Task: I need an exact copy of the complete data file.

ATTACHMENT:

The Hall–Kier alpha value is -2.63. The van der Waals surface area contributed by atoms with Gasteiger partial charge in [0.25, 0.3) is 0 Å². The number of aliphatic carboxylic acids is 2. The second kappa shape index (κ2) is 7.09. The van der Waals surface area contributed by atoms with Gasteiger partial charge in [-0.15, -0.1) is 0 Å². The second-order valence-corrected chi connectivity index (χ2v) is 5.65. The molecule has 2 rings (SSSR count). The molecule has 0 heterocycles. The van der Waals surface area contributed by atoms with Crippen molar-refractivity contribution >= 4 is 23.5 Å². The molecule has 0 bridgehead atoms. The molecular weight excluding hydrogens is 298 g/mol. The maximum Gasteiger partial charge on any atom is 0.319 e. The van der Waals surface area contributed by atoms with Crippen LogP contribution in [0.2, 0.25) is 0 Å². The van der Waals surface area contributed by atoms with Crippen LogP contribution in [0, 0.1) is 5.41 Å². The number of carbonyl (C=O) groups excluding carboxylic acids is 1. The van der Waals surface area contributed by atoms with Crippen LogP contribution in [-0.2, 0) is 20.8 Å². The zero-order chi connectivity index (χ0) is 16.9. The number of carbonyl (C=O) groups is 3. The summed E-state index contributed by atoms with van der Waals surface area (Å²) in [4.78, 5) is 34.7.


The Hall–Kier alpha value is -2.63. The van der Waals surface area contributed by atoms with Gasteiger partial charge in [0.25, 0.3) is 0 Å². The number of aliphatic carboxylic acids is 2. The second kappa shape index (κ2) is 7.09. The van der Waals surface area contributed by atoms with Gasteiger partial charge in [-0.15, -0.1) is 0 Å². The second-order valence-corrected chi connectivity index (χ2v) is 5.65. The molecule has 2 rings (SSSR count). The molecule has 0 heterocycles. The van der Waals surface area contributed by atoms with Crippen molar-refractivity contribution >= 4 is 23.5 Å². The molecule has 0 bridgehead atoms. The molecular weight excluding hydrogens is 298 g/mol. The maximum Gasteiger partial charge on any atom is 0.319 e. The van der Waals surface area contributed by atoms with Crippen LogP contribution in [0.2, 0.25) is 0 Å². The van der Waals surface area contributed by atoms with Crippen LogP contribution in [0, 0.1) is 5.41 Å². The number of carbonyl (C=O) groups excluding carboxylic acids is 1. The van der Waals surface area contributed by atoms with Crippen LogP contribution in [-0.2, 0) is 20.8 Å². The zero-order chi connectivity index (χ0) is 16.9. The number of carbonyl (C=O) groups is 3. The summed E-state index contributed by atoms with van der Waals surface area (Å²) in [4.78, 5) is 34.7.